With internships up, students get new job opportunities
By Megan Maginity ~ email@example.com July 29, 2012 9:16AM
News reporting intern Natalie Vitale edits footage as she works at Naperville Community Television on Thursday, July 26, 2012. | Jeff Cagle~For Sun-Times Media
Job Market Statistics
More than a quarter, 25.5 percent, of the Class of 2012 that applied for a job already have one in hand
42 percent of 244 corresponding organizations said 2011 college hires came from their own internship programs
Majors most likely to get offers: accounting, engineering, computer science, economics and business administration
Bachelor’s degree level students studying engineering and computer science earn the highest average wages among paid interns, with engineering averaging $20.79 per hour
Reports from National Association of Colleges and Employers
Updated: August 30, 2012 6:08AM
Working for Naperville Community Television this summer, Lewis University senior Mary Carroll believes her internship will give her a leg up in the post-graduate hiring process.
Graduates are not able to pick and choose jobs anymore, said the 21-year-old student from Naperville, compared to years ago when there were more available jobs open.
“I think the hardest part for most graduates is walking away with a college education but not knowing what they exactly want to do in their field,” she said. “It’s important to take what you are able to get.”
However, the job market may not be as bad as most interns anticipate. According to a report from the National Association of Colleges and Employers, new college graduate hiring is up 10.2 percent over last year. This is the second consecutive year in which employers have adjusted their hiring expectations positively.
“An upward trend in hiring is coming back,” said Mimi Collins, director of communications at NACE. “It’s been a slow process, but the job market has really been building over past couple of years. Employers held back from hiring, especially new college graduates who didn’t have much experience. But now we are seeing many more graduates in the job market.”
However, according to “Get Off the Couch and Into the Cube” author Nancy Shenker, most college graduates think they are going to be the next Mark Zuckerberg — which is likely not the case.
“Graduates believe they are going to walk in the door, get paid a lot and get a huge office right away,” Shenker said. “More realistically, it’s about a trade-off. Do you want a paying job after college or do you want to wait for awhile for your ultimate dream job?”
A paying job may not be enough support, though, for a new grad. Though NACE reported the median starting salary of $42,555 rose 4.5 percent from last year, these 20-somethings seem to be more hesitant to leave their parents’ house.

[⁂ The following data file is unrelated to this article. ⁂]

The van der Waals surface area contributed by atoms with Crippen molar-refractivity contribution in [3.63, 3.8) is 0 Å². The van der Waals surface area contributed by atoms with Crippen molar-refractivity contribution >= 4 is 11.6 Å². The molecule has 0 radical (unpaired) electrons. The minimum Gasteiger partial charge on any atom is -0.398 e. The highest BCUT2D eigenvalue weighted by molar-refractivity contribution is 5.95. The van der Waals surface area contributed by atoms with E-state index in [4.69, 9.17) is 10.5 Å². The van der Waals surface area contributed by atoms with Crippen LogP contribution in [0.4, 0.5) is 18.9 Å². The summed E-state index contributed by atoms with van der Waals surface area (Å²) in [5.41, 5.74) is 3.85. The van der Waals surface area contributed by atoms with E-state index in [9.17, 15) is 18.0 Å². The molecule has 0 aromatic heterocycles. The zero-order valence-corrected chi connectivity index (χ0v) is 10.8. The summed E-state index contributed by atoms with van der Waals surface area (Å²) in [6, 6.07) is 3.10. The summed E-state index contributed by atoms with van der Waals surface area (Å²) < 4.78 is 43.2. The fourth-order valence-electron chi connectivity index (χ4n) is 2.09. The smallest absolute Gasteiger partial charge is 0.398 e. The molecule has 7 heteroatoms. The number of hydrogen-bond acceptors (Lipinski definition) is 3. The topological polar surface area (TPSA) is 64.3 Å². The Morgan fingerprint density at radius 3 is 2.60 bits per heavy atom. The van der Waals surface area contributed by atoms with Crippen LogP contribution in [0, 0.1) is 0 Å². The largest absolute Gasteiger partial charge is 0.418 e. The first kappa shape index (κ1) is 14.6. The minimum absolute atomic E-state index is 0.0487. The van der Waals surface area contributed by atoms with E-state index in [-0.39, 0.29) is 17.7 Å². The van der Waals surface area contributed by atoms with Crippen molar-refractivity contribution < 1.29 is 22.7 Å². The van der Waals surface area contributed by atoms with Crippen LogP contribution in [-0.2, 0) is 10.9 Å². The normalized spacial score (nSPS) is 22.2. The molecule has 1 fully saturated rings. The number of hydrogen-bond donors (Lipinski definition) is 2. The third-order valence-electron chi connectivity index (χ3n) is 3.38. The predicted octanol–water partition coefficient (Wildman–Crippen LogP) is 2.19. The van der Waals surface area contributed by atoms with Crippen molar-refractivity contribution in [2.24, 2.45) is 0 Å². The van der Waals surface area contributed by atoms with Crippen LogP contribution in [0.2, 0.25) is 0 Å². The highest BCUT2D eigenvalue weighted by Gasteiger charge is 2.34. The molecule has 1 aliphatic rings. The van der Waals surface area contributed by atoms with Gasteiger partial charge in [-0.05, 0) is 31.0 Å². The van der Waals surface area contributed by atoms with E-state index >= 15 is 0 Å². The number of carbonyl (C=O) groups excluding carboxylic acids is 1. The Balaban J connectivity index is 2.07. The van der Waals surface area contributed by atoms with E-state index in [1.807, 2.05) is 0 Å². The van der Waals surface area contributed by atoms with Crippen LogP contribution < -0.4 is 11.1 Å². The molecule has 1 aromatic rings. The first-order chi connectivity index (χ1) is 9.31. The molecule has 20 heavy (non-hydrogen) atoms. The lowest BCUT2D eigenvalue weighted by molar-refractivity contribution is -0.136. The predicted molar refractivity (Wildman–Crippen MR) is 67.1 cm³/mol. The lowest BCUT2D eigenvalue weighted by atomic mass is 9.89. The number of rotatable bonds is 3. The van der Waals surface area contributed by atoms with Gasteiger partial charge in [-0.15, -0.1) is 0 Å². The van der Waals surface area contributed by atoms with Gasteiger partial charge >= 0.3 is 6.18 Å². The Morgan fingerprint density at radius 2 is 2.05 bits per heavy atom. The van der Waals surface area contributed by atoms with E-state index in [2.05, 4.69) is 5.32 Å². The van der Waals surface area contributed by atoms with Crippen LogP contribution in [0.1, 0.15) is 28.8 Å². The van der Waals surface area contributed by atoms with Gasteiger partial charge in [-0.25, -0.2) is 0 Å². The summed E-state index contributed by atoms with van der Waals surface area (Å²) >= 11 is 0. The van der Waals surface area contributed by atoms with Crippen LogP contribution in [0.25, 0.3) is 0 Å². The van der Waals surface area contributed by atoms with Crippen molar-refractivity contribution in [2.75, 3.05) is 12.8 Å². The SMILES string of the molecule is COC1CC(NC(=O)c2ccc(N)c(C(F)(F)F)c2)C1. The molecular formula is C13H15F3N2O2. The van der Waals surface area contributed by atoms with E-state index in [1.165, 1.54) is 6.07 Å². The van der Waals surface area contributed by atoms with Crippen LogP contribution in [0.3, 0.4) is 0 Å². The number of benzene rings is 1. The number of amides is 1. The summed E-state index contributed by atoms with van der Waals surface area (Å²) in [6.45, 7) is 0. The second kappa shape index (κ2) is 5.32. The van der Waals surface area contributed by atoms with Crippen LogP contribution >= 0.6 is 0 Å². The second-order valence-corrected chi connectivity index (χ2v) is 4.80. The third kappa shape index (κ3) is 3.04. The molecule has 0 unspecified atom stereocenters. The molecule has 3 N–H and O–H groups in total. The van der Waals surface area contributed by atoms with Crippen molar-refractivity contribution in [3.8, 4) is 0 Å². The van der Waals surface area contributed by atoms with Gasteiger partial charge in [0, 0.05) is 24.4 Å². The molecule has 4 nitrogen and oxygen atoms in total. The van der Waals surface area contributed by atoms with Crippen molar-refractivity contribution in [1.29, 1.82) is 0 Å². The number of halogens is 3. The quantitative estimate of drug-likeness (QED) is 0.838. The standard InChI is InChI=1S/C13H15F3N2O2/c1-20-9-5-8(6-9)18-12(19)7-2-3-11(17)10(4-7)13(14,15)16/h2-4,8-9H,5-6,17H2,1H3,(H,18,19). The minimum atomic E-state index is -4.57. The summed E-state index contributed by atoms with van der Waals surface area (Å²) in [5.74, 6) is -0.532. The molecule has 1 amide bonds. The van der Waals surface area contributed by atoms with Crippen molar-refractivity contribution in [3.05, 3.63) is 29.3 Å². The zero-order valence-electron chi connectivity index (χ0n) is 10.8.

Shenker said not leaving home for years after college is now socially accepted compared to years past.
“Graduates are too comfortable,” she said. “People didn’t live with their parents back in the ‘70s; it just wasn’t done. It’s not right or wrong, but some graduates that have jobs now have this mentality that they don’t have enough support to move out. So, parents today need to remain positive, encouraging and helpful. Their children may not be doing their dream job right after college, but it’s a foot in the door.”
That “foot in the door,” in fact, might be an internship.
Employers expected to hire more college students for summer internships this year, Collins said. NACE also reported organizations paying bachelor’s degree-level students an average of $16.21 per hour.
“Employers have a big list of what they look for, but one key thing they want you to have is work experience,” she said. “That relevant work experience shows you have the right skill set.”
and Natalie Vitale,
Working in the NCTV marketing and development department this summer, Carroll has gained experience that she needs under her belt in order to succeed in the job market. In the same building is Natalie Vitale, a news intern from Naperville who will complete her last semester of school at College of DuPage this fall, and is determined to succeed in the entertainment world.
As a public relations major and marketing minor, Carroll searched for an internship that would provide work experience. “It was tough to get an internship for the summer,” she admitted. “So I think that’s just an example of how difficult it’s going to be to get a job next year.”
Putting in around 15 hours each week, she works closely with the community relations representative and the organization. She creates press releases and deals with contact information.
“I’m really getting involved with the community,” she said. “I will absolutely benefit from my internship, not only on my resume, but I’ll be walking away with knowledge about what it’s like to build a family in a department.”
Vitale hopes it will be easier to find a job after completing the NCTV internship.